by Nicholas Lezard
I sometimes think that the postures of the lady which summarise the judgement of the critic she’s sitting on top of in this newspaper do not allow for a full range of expression. There should, for instance, be one of her putting a gun to her head; and, at the other end of the scale, something more ecstatic than standing up and applauding. Perhaps raising a glass of champagne, or taking all her clothes off and running around the room with wild abandon.
by Robert Hanks
Stephen Johnson’s analysis of Beethoven’s Fifth was far more – combative, occasionally funny, verging on the poetic.Johnson (who also presents Discovering Music on Sunday afternoons) has an unrivalled ability to talk about the technicalities of music in terms of feeling: he calls attention to details of orchestration – a winding melody on an oboe, a pounding on a timpani – and shows how they contribute not just a texture but an emotion, a meaning; how different tunes or figures in a piece relate to one another to create a narrative and a sense of structure.
by Stephanie Billen
Stephen Johnson feels that Shostakovich’s music has helped him survive clinical depression. In a moving programme he travels to Moscow and St Petersburg to meet contemporaries including a man who breaks down at the memory of playing Shostakovich’s Seventh Symphony in Leningrad at the height of the Seige.
by Fiona Sturges
Dmitri Shostakovich, the composer behind some of the darkest, most sorrowful music ever written, had much to be sad about during his life, from the horrors of the Second World War to the tyranny of Stalin, who periodically denounced his work. In this unusual documentary marking the centenary of the composer’s birth, Stephen Johnson, who has been diagnosed with serious clinical depression, reveals how the music of Shostakovich has helped him to survive his illness.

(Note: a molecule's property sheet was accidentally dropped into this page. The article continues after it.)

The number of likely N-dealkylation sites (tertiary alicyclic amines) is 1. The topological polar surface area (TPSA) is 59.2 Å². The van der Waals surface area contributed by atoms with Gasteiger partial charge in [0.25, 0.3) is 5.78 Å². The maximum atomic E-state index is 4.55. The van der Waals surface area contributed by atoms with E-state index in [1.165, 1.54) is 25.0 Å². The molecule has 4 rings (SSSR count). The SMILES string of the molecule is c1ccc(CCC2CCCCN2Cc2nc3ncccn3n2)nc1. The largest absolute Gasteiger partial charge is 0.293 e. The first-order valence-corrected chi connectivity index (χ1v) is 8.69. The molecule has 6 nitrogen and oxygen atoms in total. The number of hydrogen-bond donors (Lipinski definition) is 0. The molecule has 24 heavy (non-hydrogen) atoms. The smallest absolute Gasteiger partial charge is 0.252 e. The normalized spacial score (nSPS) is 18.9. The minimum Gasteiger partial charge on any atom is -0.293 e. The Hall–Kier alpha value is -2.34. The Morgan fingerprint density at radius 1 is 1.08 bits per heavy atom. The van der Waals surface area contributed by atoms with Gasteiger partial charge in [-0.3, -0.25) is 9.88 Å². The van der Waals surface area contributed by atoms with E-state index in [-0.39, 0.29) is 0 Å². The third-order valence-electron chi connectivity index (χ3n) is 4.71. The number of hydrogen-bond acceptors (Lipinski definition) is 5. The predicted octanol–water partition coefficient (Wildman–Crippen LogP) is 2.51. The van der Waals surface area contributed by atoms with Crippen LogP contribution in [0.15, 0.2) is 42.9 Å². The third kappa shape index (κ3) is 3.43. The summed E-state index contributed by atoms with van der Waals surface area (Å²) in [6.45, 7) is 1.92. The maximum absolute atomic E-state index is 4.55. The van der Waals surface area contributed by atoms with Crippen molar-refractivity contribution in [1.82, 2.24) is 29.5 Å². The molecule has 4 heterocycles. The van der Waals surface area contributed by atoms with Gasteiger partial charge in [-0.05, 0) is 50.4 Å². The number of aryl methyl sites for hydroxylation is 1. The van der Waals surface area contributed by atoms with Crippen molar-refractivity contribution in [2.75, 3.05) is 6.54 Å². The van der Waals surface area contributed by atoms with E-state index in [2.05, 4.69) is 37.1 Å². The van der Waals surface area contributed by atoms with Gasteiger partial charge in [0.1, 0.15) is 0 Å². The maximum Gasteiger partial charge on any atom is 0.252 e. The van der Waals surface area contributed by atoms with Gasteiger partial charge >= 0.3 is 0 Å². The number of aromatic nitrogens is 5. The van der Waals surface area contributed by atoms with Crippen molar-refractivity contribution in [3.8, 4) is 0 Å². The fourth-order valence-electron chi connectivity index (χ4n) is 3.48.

Radio – light programme review
The centenary celebrations of the births of two major artists, Russian composer Dmitri Shostakovich and English poet John Betjeman, have afforded presenters Stephen Johnson and AN Wilson respectively the opportunity to go on very personal journeys through each of their pasts. Meanwhile, too, the personal music choices of the guests of Desert Island Discs continues to offer a lighter but often intimately revealing musical journey through the lives of their guests.
by Anne Simpson
Clinical depression is the fathomless black hole inside a person’s head. Three times in his life the journalist Stephen Johnson has been its victim, his entire life being trapped in a hopelessness which seemed beyond control. But in Journey into the Light (Radio 3, Sunday), he wrenchingly described how he has found escape through music. Not jaunty stuff but the huge, catastrophic dissonances of Shostakovich. Music so dark and convulsed in suffering it seemed to resonate with his own despair. Here was a remarkable programme which centred on Johnson’s pilgrimage from his Herefordshire garden to Moscow and St Petersburg, cities that shaped the composer’s work. This was a story that was soul-baring but not self-pitying in its transcendence out of ransacking melancholia. Yet, as Johnson’s Russian contributors affirmed, Dmitri Shostakovich’s music exploded from Stalinists horrors so brutal they were impossible for outsiders to grasp.